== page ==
Retailer Distribution Centers Lead the Way for LEED Certification

by | Oct 28, 2010

Companies that target customers interested in the outdoors are leading the way in ‘green’ operations, reports Multichannel Merchant.

As an example, Patagonia constructed its Reno, Nevada, service center as a green building in 1996, but targeted the U.S. Green Building Council’s LEED Gold certification for its facility expansion in 2006. The company recycled 93 percent of construction waste during the remodel.

In addition, Patagonia’s electrical energy is supplied by renewable power and improved energy performance has saved the company 47 percent in energy costs, according to the article. The company also recycles 95 percent of all in-house waste.

Other examples cited in the article include Recreational Equipment (REI), Hanesbrands, and

Outdoor gear co-op retailer REI built a 525,000-sq.-ft. distribution center three years ago in Bedford, Pa., which became LEED-silver certified in 2008, reports Multichannel Merchant. The building cuts energy use by more than 33 percent.

In 2009, REI received LEED certification for its green building prototype stores in Boulder, Colo. and Round Rock, Texas as well as for its store in Lincoln Park, Ill.

To date, six REI facilities are LEED certified, totaling over 690,000 square feet, or approximately 15 percent of REI’s total square footage.

Apparel manufacturer/marketer Hanesbrands opened its 1.3 million-sq.-ft. distribution center in Perris, Calif., in January 2009 and received LEED certification in February, according to the article. It claims the largest single free-standing LEED New Construction certified warehouse/distribution building in the world.

The building’s energy use is 19 percent lower than for a typical warehouse of its size thanks to a host of energy-efficient measures including natural skylighting, motion-detection lighting, roof insulation, and an HVAC system that uses chilled and hot water.

Hanesbrands also reduced its water use by nearly 40 percent through low-water toilet fixtures and low-water landscaping.

Tax incentives and utility rebates also make the decision easier to move to sustainable buildings. For example, health and wellness products seller received a rebate from the state’s power utility company when it implemented green building initiatives for its new 155,000-sq.-ft. distribution center in Las Vegas, reports Multichannel Merchant.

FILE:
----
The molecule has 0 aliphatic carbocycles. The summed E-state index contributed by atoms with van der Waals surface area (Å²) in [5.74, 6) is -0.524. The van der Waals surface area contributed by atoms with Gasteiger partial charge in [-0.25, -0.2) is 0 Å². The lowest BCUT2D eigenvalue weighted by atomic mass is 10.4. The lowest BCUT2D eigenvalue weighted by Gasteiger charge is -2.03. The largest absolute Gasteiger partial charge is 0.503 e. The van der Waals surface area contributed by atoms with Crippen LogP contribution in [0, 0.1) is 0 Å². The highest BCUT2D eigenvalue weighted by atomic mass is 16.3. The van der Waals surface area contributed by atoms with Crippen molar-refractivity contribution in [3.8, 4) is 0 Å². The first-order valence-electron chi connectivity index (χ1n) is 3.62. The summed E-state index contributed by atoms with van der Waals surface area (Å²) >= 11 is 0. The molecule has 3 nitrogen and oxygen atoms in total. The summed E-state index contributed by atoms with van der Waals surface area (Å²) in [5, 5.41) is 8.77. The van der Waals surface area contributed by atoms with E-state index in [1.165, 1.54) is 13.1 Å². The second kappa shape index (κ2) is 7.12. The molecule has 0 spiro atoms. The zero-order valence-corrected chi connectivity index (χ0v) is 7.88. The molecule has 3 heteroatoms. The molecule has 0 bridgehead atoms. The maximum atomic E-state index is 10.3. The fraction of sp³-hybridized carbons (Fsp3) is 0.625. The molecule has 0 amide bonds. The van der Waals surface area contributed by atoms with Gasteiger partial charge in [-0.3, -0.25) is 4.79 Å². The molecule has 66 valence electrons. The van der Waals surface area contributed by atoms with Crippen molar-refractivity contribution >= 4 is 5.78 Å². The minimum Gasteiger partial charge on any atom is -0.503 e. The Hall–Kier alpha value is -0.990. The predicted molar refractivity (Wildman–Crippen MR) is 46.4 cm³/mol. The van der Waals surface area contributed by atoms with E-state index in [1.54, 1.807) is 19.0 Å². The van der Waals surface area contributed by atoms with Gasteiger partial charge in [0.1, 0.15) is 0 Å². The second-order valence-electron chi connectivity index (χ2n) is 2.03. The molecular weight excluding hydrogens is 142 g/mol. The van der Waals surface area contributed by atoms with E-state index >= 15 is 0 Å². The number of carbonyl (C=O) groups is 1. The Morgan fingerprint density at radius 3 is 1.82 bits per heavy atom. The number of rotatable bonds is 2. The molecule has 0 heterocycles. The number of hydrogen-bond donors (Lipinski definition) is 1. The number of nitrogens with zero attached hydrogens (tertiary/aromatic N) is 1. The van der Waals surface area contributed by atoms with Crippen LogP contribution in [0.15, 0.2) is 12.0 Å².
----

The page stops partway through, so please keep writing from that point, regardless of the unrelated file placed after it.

But it’s not just retailers that are targeting LEED certification to green their operations. Food companies including General Mills, Kraft Foods, and Smuckers also have earned LEED certification for their distribution centers over the past few years.

As an example, General Mills announced in May that its new 1.5 million-square-foot distribution center in Social Circle, Ga., has achieved LEED Gold certification, making it the largest Gold certified building in the U.S., according to the company.

USGBC recognized an 800,000-square-foot Kraft Foods distribution center near Chicago for its advanced environmental design in 2008. Building improvements completed under the LEED Gold Certification program for Commercial Interiors made the facility Kraft’s first distribution center to receive LEED certification and the largest facility of its kind in the world to achieve LEED-CI Gold Certification at the time.

Smucker Natural Foods’ Chico, Calif., distribution center generates 94 percent of its own energy. The 157,000 square foot warehouse, which recently earned LEED Gold status, has two solar arrays, as well as methane turbines and natural gas microturbines.

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